A professor who taught history this semester at Fairleigh Dickinson University made disparaging remarks about blacks and Jews on an Internet broadcast and is an active member of a group that calls itself “America’s Nazi Party.”
The university last week relieved Jacques Pluss of his classroom duties, but not because of his white supremacist views. Officials at the Teaneck campus said he missed too many classes.
Pluss said his membership in the National Socialist Movement, the largest neo-Nazi organization in the country, did not color his teaching. The derogatory remarks were made during a Web cast he hosts called “White Viewpoint” on the organization’s site.
“I do feel my First Amendment rights were violated because I hold unpopular views,” Pluss said. “It was my association with the NSM that brought this about.”
Officials at FDU, however, said Pluss was replaced because of the missed classes, about “four or five” this semester, but he won’t be allowed to return because of his views. They say his Nazi affiliations and white supremacist viewpoints didn’t come to light until after he was told not to return to class. Pluss has taught at FDU’s Teaneck campus since 2002. He formerly was a tenured professor at William Paterson University in Wayne.
“As they say in the Midwest, we were snookered,” said John Snyder, dean of FDU’s university college.
“It’s not politics, it’s hate mongering,” Snyder said. “It’s just hatred directed at the very students he taught. His position would be untenable on the basis of student welfare. It’s our job to see to it that students are treated with respect and security.”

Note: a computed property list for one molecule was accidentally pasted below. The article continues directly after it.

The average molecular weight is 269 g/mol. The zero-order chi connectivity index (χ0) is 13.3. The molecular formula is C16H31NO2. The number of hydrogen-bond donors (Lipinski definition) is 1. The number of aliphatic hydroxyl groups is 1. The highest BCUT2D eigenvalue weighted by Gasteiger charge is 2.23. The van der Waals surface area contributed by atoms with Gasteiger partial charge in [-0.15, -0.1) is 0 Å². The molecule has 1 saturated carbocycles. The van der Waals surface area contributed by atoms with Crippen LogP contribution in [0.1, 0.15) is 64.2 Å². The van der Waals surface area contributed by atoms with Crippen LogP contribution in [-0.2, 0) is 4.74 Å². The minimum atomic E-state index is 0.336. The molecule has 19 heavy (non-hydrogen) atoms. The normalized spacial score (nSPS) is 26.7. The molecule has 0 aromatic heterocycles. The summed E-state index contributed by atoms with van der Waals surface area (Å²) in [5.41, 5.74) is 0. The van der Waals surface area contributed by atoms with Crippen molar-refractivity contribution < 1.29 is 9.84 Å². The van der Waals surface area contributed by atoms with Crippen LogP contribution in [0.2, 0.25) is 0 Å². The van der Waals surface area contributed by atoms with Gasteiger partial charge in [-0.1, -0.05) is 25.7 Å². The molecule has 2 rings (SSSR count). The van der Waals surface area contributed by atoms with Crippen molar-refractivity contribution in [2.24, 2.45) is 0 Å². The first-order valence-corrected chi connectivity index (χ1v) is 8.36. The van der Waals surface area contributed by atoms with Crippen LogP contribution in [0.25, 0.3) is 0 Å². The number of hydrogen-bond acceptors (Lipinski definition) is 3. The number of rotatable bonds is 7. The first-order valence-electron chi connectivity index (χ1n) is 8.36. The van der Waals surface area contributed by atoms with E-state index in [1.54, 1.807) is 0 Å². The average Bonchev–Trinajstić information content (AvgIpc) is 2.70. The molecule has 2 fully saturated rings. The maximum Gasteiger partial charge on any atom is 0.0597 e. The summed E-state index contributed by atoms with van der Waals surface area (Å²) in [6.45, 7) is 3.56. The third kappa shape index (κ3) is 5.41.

On a show first broadcast on March 22, the day after he got the ax, Pluss said FDU “has traditionally been a heavily Judaized institution” that has now become dominated by minority students who “float their way through school on scholarships and fellowships that are paid for by our tax dollars. It is a school that has been singed -not just browned, but singed.”
He attacked basketball players attending FDU on athletic scholarships, referring to them with a racial slur.
“I have had many in my class of those on-scholarship, basketball players of ours who sit in the back of my classroom, all 6 feet 10 inches of them or whatever it may be, while they listen to their portable CD players with their earphones on.”
He also criticized minority students attending FDU because of affirmative action and financial aid. “We’re handing educations to people who are not capable by nature or by training,” he said. “They’re not capable of assimilating this education. Therefore, it devalues the education. And many of these minorities will graduate from the university with a toilet paper degree, as I call it.”
Snyder said Pluss was informed on March 21 that he was relieved of his teaching duties, but would be paid for the remainder of his contract through the end of the school year. The arrangement was made on the advice of the university’s legal department, Snyder said.
Pluss, 51, was an adjunct or part-time instructor. He was teaching one course this semester, History of Western Civilization II. Adjuncts are paid $1,500 to $3,000 per course, said Gretchen Johnson, spokeswoman for the university.
Pluss was a tenured professor at William Paterson from 1984 to 2000, when he resigned, the university confirmed. Stuart Goldstein, spokesman for the university, said he was unable to comment on Pluss’s tenure.